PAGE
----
'True Blood': One Death, Countless Questions


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Well, Lorena is finally dead on this week's episode of True Blood, so that's a relief. Her cloying attempts to browbeat Bill back into a relationship were moving from the pathetic to the tediously automatic, and it's time for vampires in general to regain their dignity with something big—perhaps a blasphemous vampire REBELLION. Russell's impassioned rant, dwelling with increasing incredulity on "the Authority," actually gets pretty persuasive. The more he talks, the more it seems just so unnatural that these incredibly strong creatures would allow themselves to be penned up by words and archaic laws over the ages. And then he kills the Magister, apparently on a whim.

Generally speaking, lack of restraint isn't all it's cracked up to be—at least not for the friends, families, and immediate bystanders of the newly released. Bill is the most obvious example of this: he goes from nursing like a baby (well, but with blood) into attack mode in a scene that one imagines is very like what is experienced by those naïve souls that decide to raise baby alligators or tiger cubs and one day are a bit late bringing dinner. In a similar vein, some might cast doubts upon the wisdom of setting loose a pack of fighting-trained dogs into the human population near Bon Temps. And any minute now Debbie is going to get loose again, and she's probably going to be ready to cause more trouble than she was when Alcide locked her up in the first place. Should we be getting the message that mercy makes us weak? Dunno, but it's exciting to watch.

It seems like there hasn't been a single episode where someone wasn't imprisoned, whether or not they realized it at the time. Poor Tara in particular seems to wander into bizarre traps like it is her day job, and Sookie isn't much better. This makes me somewhat mistrustful of the misty-eyed nymphs Sookie dreams / hallucinates / visits dancing and skinny-dipping around what appears to be a charmingly decorated graveyard. They seem very nice, but they definitely need to give Sookie some answers. When was she there before? Who is Claudine? Is Sookie part nymph or fairy or whatever these stoned-seeming dancers are? And why the heck are they all serenely dancing around a graveyard—is it just because Sookie is seeing them while she's on the brink of death, or is there more to it?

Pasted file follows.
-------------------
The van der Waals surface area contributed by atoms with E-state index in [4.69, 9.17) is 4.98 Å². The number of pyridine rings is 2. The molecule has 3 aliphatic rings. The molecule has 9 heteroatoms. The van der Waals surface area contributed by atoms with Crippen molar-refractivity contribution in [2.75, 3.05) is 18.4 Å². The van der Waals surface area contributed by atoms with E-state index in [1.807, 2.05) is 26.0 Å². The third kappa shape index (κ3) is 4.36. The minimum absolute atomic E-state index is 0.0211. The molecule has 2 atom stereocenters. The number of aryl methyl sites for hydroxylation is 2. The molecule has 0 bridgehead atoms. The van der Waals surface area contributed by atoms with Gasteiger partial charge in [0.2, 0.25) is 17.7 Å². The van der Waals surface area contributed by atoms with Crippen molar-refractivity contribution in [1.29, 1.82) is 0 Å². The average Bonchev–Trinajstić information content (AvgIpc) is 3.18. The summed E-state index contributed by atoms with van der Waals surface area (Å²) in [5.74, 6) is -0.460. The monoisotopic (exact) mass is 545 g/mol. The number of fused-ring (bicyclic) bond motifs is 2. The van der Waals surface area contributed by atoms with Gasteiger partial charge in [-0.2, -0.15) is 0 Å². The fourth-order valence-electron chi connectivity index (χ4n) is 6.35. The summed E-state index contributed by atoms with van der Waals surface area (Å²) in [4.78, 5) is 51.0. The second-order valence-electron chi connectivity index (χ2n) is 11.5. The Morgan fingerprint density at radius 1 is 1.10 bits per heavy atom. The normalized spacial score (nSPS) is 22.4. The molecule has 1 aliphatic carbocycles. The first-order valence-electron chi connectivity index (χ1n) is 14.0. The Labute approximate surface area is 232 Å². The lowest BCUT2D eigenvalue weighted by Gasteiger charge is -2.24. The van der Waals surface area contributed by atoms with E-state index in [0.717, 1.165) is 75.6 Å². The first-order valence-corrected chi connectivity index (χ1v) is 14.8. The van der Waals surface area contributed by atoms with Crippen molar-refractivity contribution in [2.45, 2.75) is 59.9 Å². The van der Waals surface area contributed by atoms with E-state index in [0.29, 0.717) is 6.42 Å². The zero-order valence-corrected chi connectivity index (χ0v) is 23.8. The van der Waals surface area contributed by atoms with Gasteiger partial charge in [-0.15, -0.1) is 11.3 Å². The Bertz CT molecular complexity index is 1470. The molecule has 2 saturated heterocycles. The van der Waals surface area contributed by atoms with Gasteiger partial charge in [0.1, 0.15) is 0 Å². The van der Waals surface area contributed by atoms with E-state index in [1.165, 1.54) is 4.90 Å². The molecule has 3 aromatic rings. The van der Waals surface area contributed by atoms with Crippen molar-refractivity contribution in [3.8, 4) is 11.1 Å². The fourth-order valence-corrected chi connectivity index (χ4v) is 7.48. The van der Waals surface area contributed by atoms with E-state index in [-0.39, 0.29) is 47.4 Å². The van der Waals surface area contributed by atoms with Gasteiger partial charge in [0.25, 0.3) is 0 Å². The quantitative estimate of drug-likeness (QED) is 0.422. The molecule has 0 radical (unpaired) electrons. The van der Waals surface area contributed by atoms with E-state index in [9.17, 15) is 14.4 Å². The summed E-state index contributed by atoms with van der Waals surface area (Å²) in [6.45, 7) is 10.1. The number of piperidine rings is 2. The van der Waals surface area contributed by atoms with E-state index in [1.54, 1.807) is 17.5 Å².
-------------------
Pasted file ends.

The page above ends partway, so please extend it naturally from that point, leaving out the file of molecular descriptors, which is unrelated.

While we're asking questions: are we about to see a vampire-versus-human-race war? Aren't there any good werewolves besides Alcide? Is Jason really going to try to score meth for an imprisoned drug dealer? What did kill Sookie's parents? Will Sookie ever date a guy who isn't likely to accidentally murder her?

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Clarissa Matthews contributes to TheAtlantic.com, mostly in the form of product management. She is a graduate of Swarthmore College and Columbia University's Publishing Institute and lives in Washington, D.C.

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